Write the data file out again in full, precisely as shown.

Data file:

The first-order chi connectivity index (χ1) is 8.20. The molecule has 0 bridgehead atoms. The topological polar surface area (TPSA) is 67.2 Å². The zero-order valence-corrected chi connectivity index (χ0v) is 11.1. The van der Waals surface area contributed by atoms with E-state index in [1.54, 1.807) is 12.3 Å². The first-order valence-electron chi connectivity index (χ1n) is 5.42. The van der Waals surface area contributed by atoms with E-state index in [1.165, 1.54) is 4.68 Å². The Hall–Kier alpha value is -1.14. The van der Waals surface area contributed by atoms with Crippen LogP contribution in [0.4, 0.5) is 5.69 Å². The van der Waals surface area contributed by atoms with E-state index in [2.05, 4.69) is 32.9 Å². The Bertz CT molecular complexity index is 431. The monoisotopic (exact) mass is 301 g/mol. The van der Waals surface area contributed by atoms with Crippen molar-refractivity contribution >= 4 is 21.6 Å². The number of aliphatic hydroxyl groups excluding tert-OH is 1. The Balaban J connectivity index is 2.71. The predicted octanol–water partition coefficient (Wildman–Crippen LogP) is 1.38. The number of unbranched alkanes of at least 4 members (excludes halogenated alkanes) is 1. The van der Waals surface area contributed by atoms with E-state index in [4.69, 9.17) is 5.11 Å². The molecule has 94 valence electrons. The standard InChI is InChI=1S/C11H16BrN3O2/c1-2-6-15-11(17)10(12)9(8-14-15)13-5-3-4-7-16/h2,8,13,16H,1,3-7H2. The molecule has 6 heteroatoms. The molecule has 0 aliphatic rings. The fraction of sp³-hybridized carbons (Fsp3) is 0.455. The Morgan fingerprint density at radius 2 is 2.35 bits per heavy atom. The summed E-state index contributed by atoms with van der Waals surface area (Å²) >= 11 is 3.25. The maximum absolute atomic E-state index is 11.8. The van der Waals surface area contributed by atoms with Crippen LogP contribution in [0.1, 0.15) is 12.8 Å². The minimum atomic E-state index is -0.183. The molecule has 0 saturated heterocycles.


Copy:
The first-order chi connectivity index (χ1) is 8.20. The molecule has 0 bridgehead atoms. The topological polar surface area (TPSA) is 67.2 Å². The zero-order valence-corrected chi connectivity index (χ0v) is 11.1. The van der Waals surface area contributed by atoms with E-state index in [1.54, 1.807) is 12.3 Å². The first-order valence-electron chi connectivity index (χ1n) is 5.42. The van der Waals surface area contributed by atoms with E-state index in [1.165, 1.54) is 4.68 Å². The Hall–Kier alpha value is -1.14. The van der Waals surface area contributed by atoms with Crippen LogP contribution in [0.4, 0.5) is 5.69 Å². The van der Waals surface area contributed by atoms with E-state index in [2.05, 4.69) is 32.9 Å². The Bertz CT molecular complexity index is 431. The monoisotopic (exact) mass is 301 g/mol. The van der Waals surface area contributed by atoms with Crippen molar-refractivity contribution >= 4 is 21.6 Å². The number of aliphatic hydroxyl groups excluding tert-OH is 1. The Balaban J connectivity index is 2.71. The predicted octanol–water partition coefficient (Wildman–Crippen LogP) is 1.38. The number of unbranched alkanes of at least 4 members (excludes halogenated alkanes) is 1. The van der Waals surface area contributed by atoms with E-state index in [4.69, 9.17) is 5.11 Å². The molecule has 94 valence electrons. The standard InChI is InChI=1S/C11H16BrN3O2/c1-2-6-15-11(17)10(12)9(8-14-15)13-5-3-4-7-16/h2,8,13,16H,1,3-7H2. The molecule has 6 heteroatoms. The molecule has 0 aliphatic rings. The fraction of sp³-hybridized carbons (Fsp3) is 0.455. The Morgan fingerprint density at radius 2 is 2.35 bits per heavy atom. The summed E-state index contributed by atoms with van der Waals surface area (Å²) >= 11 is 3.25. The maximum absolute atomic E-state index is 11.8. The van der Waals surface area contributed by atoms with Crippen LogP contribution in [0.1, 0.15) is 12.8 Å². The minimum atomic E-state index is -0.183. The molecule has 0 saturated heterocycles.